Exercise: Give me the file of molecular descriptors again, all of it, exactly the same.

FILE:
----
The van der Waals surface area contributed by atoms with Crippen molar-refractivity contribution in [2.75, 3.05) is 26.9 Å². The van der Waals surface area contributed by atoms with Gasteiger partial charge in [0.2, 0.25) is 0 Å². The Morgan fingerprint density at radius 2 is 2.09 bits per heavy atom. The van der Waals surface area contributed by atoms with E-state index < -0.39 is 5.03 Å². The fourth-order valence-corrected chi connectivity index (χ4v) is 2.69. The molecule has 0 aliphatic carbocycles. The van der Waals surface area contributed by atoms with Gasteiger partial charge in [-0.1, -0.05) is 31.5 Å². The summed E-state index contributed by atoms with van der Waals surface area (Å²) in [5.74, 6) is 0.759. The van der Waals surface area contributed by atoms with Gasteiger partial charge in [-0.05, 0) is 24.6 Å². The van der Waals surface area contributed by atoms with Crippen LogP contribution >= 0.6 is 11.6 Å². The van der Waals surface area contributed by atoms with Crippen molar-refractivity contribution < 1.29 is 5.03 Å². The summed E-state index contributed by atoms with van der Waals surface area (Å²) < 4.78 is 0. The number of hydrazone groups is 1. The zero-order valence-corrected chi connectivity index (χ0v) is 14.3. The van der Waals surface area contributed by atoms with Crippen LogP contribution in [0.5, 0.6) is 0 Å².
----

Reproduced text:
The van der Waals surface area contributed by atoms with Crippen molar-refractivity contribution in [2.75, 3.05) is 26.9 Å². The van der Waals surface area contributed by atoms with Gasteiger partial charge in [0.2, 0.25) is 0 Å². The Morgan fingerprint density at radius 2 is 2.09 bits per heavy atom. The van der Waals surface area contributed by atoms with E-state index < -0.39 is 5.03 Å². The fourth-order valence-corrected chi connectivity index (χ4v) is 2.69. The molecule has 0 aliphatic carbocycles. The van der Waals surface area contributed by atoms with Gasteiger partial charge in [-0.1, -0.05) is 31.5 Å². The summed E-state index contributed by atoms with van der Waals surface area (Å²) in [5.74, 6) is 0.759. The van der Waals surface area contributed by atoms with Gasteiger partial charge in [-0.05, 0) is 24.6 Å². The van der Waals surface area contributed by atoms with Crippen LogP contribution >= 0.6 is 11.6 Å². The van der Waals surface area contributed by atoms with Crippen molar-refractivity contribution < 1.29 is 5.03 Å². The summed E-state index contributed by atoms with van der Waals surface area (Å²) < 4.78 is 0. The number of hydrazone groups is 1. The zero-order valence-corrected chi connectivity index (χ0v) is 14.3. The van der Waals surface area contributed by atoms with Crippen LogP contribution in [0.5, 0.6) is 0 Å².